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You are here: Home / PDFs on demand / Bibliographical References of PDFs on demand / Microalgal mediation of ripple mobility

P. Friend, C. Lucas, P. Holligan and M. Collins (2008)

Microalgal mediation of ripple mobility

Geobiology, 6(1):70-82.

The interaction between physical and biological factors responsible for the cessation of ripple migration on a sandy intertidal flat was examined during a microalgal bloom period in late winter/early spring, as part of a wider study into the biostabilisation of intertidal sediments. Ripple positions and ripple geometry were monitored, and surface sediment was sampled, at weekly intervals over a 5-week period. Ripples remained in the same position for at least 4 weeks, during which time there was a progressive reduction in bedform height (smoothing) and deposition of some 1.5 cm sediment, mainly in the ripple troughs (surface levelling). The mean chlorophyll a (chl a) sediment content was 6.0 mu g gDW(-1) (DW: dry weight) (0-1 mm depth fraction), with a maximum value of 7.4 mu g gDW(-1) half way through the bloom. Mean colloidal-S carbohydrate (S: saline extraction) content was 131 mu g GE gDW(-1) (GE: glucose equivalent) (0-1 mm), with a maximum of 261 mu g GE gDW(-1) towards the end of the bloom. Important accessory pigments were peridinin (indicative of dinophytes) and fucoxanthin (diatoms). Stepwise multiple regression showed that peridinin was the best predictor of chl a. For the first time, in situ evidence for the mediation of (wave) ripple migration by microalgae is provided. Results indicate that diatoms, and quite possibly dinophytes, can have a significant effect on intertidal flat ripple mobility on a temporal scale of weeks. In addition, microalgal effects appear capable of effecting a reduction in bed roughness on a spatial scale of up to 10(-2) m, with a subsequent reduction in bottom stress and bed erodability. It is suggested that a unique combination of environmental conditions, in conjunction with the microalgal bloom(s), promoted the initial cessation of ripple movement, and that stationary-phase, diatom-derived extracellular polymeric substances (EPS) (and possibly dinophyte-derived EPS) may have prolonged the condition. It is reasonable to suppose that ripple stabilisation by similar processes may have contributed to ripple mark preservation in the geological record. A conceptual model of sandy intertidal flat processes is presented, illustrating two conditions: (i) a low EPS/microalgae sediment content with low ripple stabilisation and preservation potential; and (ii) a high EPS/microalgae content with higher preservation potential.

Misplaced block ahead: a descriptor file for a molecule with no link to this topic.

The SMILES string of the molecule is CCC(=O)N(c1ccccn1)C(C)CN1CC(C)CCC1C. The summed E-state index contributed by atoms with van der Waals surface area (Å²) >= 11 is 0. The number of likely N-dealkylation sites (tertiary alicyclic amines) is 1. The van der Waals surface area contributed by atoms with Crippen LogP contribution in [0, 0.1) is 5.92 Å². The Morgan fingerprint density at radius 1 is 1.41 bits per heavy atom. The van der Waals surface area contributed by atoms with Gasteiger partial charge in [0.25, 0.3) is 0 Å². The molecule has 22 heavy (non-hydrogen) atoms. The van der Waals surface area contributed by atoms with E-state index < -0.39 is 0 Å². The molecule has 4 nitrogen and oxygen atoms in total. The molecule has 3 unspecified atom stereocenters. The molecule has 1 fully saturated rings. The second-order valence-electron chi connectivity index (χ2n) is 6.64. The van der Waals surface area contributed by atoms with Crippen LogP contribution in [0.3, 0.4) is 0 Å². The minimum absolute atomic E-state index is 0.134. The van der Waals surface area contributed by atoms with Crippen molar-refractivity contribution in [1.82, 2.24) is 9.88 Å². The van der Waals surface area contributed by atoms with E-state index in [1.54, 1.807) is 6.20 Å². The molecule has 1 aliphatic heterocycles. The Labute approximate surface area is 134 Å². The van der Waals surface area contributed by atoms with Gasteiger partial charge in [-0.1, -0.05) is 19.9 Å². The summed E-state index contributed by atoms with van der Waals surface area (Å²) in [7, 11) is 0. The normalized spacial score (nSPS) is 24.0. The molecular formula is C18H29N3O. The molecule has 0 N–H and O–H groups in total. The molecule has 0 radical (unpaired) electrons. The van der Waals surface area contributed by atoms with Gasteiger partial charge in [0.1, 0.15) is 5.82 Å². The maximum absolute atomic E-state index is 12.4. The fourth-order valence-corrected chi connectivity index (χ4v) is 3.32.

sediment stability, biogenic stabilization, cylindrotheca-closterium, tidal flat, south-africa, extracellular polymeric substances, intertidal sediments, day-night variation, benthic-pelagic exchange, spring bloom
WOS:000251860400007
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